Category: Business, Ethereum, News

Popular cryptocurrency exchange Coinbase has acquired Cipher Browser for an undisclosed amount. The announcement of the acquisition was made official on April 13, 2018. The company in question, Cipher, had once competed with Coinbase-developed Toshi Ethereum browser. This acquisition is the first instance in which Coinbase has shelled cash to buy out a smaller rival company. Cipher to Merge with


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Each week BTCManager and JaketheCryptoKing are going to explore a new moonshot opportunity. We are in week 12 of this moonshot experiment! Markets just suffered a sharp correction providing the perfect opportunity for some moonshot shopping at discounted prices. The moonshot for the week beginning April 15, 2018, is; KMD. What is a Moonshot? A moonshot is an altcoin that


Category: Altcoins, Commentary, Finance, News

In an interview with CNBC, a senior executive of Ripple said the companys native XRP token is not a security. The statement comes after widespread speculation regarding the digital tokens listing on Coinbase, which follows strict guidelines and strives to remain legally compliant. Cryptocurrencies Are Securities, Says SEC According to the U.S. Securities and Exchange Commission (SEC), general security laws


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Craig Wright, the self-proclaimed Satoshi Nakamoto, has recently been accused of plagiarism. Apparently, Wright has already tried to steal an identity, this time, he stands accused of taking someone elses ideas and passing them off as his own. It all begins with a paper Wright released in July 2017. The Fallacy of Selfish Mining: A Mathematical Critique is a paper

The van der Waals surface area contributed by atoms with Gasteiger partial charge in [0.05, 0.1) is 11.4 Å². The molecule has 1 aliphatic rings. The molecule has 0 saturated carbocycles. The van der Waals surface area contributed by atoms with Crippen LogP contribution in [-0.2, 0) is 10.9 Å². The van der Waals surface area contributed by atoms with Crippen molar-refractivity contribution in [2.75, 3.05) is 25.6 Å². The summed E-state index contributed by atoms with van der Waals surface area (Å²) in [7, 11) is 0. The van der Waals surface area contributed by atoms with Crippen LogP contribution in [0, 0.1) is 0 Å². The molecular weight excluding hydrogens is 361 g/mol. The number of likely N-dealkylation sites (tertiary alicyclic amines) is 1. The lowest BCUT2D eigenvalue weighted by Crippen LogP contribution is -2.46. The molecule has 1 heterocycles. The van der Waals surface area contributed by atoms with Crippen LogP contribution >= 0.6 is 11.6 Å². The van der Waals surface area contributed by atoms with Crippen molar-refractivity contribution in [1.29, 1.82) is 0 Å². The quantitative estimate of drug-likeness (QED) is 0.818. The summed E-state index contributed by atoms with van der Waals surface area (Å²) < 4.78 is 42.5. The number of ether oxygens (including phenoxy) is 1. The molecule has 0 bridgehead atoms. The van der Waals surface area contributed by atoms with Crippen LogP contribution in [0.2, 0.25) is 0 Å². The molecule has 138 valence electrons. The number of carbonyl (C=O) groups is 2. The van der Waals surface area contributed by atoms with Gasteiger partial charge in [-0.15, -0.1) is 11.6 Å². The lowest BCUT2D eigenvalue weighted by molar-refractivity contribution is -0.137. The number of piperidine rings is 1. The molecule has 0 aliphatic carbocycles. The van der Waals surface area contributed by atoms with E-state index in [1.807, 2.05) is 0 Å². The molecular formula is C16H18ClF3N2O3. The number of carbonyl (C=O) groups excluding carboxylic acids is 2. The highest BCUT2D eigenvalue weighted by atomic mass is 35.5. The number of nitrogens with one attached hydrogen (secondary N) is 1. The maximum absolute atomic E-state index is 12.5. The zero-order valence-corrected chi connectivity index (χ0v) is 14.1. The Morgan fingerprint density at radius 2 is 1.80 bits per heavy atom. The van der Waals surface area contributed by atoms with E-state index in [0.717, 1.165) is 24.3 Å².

Category: Bitcoin, Business, News, Tech

Coinsecure, one of the most popular bitcoin exchanges in India, announced it had 438.3186 bitcoin (BTC) around $3.6 million at current exchange rates stolen from the companys main wallet on Friday, April 13. To spice up the story even further, the exchange is accusing its own CSO, Dr. Amitabh Saxena, of the theft. Mohit Kalra, the CEO of


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Transparent Data Encryption (TDE) – msdn.microsoft.com

Updated: November 23, 2015

Transparent Data Encryption (TDE) encrypts SQL Server and Azure SQL Database data files, known as encrypting data at rest. You can take several precautions to help secure the database such as designing a secure system, encrypting confidential assets, and building a firewall around the database servers. However, in a scenario where the physical media (such as drives or backup tapes) are stolen, a malicious party can just restore or attach the database and browse the data. One solution is to encrypt the sensitive data in the database and protect the keys that are used to encrypt the data with a certificate. This prevents anyone without the keys from using the data, but this kind of protection must be planned in advance.

TDE performs real-time I/O encryption and decryption of the data and log files. The encryption uses a database encryption key (DEK), which is stored in the database boot record for availability during recovery. The DEK is a symmetric key secured by using a certificate stored in the master database of the server or an asymmetric key protected by an EKM module. TDE protects data “at rest”, meaning the data and log files. It provides the ability to comply with many laws, regulations, and guidelines established in various industries. This enables software developers to encrypt data by using AES and 3DES encryption algorithms without changing existing applications.